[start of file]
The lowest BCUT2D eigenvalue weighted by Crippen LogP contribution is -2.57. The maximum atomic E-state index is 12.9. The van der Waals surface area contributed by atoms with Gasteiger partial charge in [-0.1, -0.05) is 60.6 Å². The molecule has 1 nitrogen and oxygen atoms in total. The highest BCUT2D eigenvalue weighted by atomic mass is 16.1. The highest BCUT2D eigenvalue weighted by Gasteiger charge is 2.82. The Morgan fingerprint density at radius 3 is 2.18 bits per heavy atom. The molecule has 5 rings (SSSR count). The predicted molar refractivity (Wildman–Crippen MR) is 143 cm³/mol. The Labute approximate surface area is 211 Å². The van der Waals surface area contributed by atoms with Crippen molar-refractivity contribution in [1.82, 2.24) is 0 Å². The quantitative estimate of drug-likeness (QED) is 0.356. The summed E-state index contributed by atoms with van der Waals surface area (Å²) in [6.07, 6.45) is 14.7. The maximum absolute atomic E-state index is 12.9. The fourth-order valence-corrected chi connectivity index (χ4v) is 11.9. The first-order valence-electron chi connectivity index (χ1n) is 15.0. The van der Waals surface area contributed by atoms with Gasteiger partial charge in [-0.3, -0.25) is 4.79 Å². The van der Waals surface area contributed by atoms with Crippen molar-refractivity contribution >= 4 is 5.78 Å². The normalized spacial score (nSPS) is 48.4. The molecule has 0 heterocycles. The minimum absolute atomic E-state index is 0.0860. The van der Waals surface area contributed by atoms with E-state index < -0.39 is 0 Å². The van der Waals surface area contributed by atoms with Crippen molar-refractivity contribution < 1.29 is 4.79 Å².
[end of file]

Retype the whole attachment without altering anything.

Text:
The lowest BCUT2D eigenvalue weighted by Crippen LogP contribution is -2.57. The maximum atomic E-state index is 12.9. The van der Waals surface area contributed by atoms with Gasteiger partial charge in [-0.1, -0.05) is 60.6 Å². The molecule has 1 nitrogen and oxygen atoms in total. The highest BCUT2D eigenvalue weighted by atomic mass is 16.1. The highest BCUT2D eigenvalue weighted by Gasteiger charge is 2.82. The Morgan fingerprint density at radius 3 is 2.18 bits per heavy atom. The molecule has 5 rings (SSSR count). The predicted molar refractivity (Wildman–Crippen MR) is 143 cm³/mol. The Labute approximate surface area is 211 Å². The van der Waals surface area contributed by atoms with Crippen molar-refractivity contribution in [1.82, 2.24) is 0 Å². The quantitative estimate of drug-likeness (QED) is 0.356. The summed E-state index contributed by atoms with van der Waals surface area (Å²) in [6.07, 6.45) is 14.7. The maximum absolute atomic E-state index is 12.9. The fourth-order valence-corrected chi connectivity index (χ4v) is 11.9. The first-order valence-electron chi connectivity index (χ1n) is 15.0. The van der Waals surface area contributed by atoms with Gasteiger partial charge in [-0.3, -0.25) is 4.79 Å². The van der Waals surface area contributed by atoms with Crippen molar-refractivity contribution >= 4 is 5.78 Å². The normalized spacial score (nSPS) is 48.4. The molecule has 0 heterocycles. The minimum absolute atomic E-state index is 0.0860. The van der Waals surface area contributed by atoms with E-state index < -0.39 is 0 Å². The van der Waals surface area contributed by atoms with Crippen molar-refractivity contribution < 1.29 is 4.79 Å².